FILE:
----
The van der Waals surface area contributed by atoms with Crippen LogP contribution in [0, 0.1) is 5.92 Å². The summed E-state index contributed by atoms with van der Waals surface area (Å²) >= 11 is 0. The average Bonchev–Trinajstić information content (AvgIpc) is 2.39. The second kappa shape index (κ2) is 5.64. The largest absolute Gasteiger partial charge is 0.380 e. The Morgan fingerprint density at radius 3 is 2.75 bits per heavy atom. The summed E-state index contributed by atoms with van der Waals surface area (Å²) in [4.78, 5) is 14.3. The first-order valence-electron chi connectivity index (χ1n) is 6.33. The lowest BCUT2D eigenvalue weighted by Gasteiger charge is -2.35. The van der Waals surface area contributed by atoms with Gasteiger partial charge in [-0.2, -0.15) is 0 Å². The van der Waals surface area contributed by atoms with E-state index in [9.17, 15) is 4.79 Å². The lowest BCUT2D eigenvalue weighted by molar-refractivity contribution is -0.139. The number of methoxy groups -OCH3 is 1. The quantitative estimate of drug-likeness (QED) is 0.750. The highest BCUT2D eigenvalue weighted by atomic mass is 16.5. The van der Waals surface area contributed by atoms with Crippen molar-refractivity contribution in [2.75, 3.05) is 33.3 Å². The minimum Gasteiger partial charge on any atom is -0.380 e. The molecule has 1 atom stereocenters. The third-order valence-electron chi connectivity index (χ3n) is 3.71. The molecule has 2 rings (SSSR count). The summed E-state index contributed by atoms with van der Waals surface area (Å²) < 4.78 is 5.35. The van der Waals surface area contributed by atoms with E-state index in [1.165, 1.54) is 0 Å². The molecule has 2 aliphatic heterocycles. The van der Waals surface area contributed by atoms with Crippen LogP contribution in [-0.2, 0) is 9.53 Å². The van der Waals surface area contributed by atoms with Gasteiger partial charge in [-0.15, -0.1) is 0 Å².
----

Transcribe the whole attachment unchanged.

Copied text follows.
The van der Waals surface area contributed by atoms with Crippen LogP contribution in [0, 0.1) is 5.92 Å². The summed E-state index contributed by atoms with van der Waals surface area (Å²) >= 11 is 0. The average Bonchev–Trinajstić information content (AvgIpc) is 2.39. The second kappa shape index (κ2) is 5.64. The largest absolute Gasteiger partial charge is 0.380 e. The Morgan fingerprint density at radius 3 is 2.75 bits per heavy atom. The summed E-state index contributed by atoms with van der Waals surface area (Å²) in [4.78, 5) is 14.3. The first-order valence-electron chi connectivity index (χ1n) is 6.33. The lowest BCUT2D eigenvalue weighted by Gasteiger charge is -2.35. The van der Waals surface area contributed by atoms with Gasteiger partial charge in [-0.2, -0.15) is 0 Å². The van der Waals surface area contributed by atoms with E-state index in [9.17, 15) is 4.79 Å². The lowest BCUT2D eigenvalue weighted by molar-refractivity contribution is -0.139. The number of methoxy groups -OCH3 is 1. The quantitative estimate of drug-likeness (QED) is 0.750. The highest BCUT2D eigenvalue weighted by atomic mass is 16.5. The van der Waals surface area contributed by atoms with Crippen molar-refractivity contribution in [2.75, 3.05) is 33.3 Å². The minimum Gasteiger partial charge on any atom is -0.380 e. The molecule has 1 atom stereocenters. The third-order valence-electron chi connectivity index (χ3n) is 3.71. The molecule has 2 rings (SSSR count). The summed E-state index contributed by atoms with van der Waals surface area (Å²) < 4.78 is 5.35. The van der Waals surface area contributed by atoms with E-state index in [1.165, 1.54) is 0 Å². The molecule has 2 aliphatic heterocycles. The van der Waals surface area contributed by atoms with Crippen LogP contribution in [-0.2, 0) is 9.53 Å². The van der Waals surface area contributed by atoms with Gasteiger partial charge in [-0.15, -0.1) is 0 Å².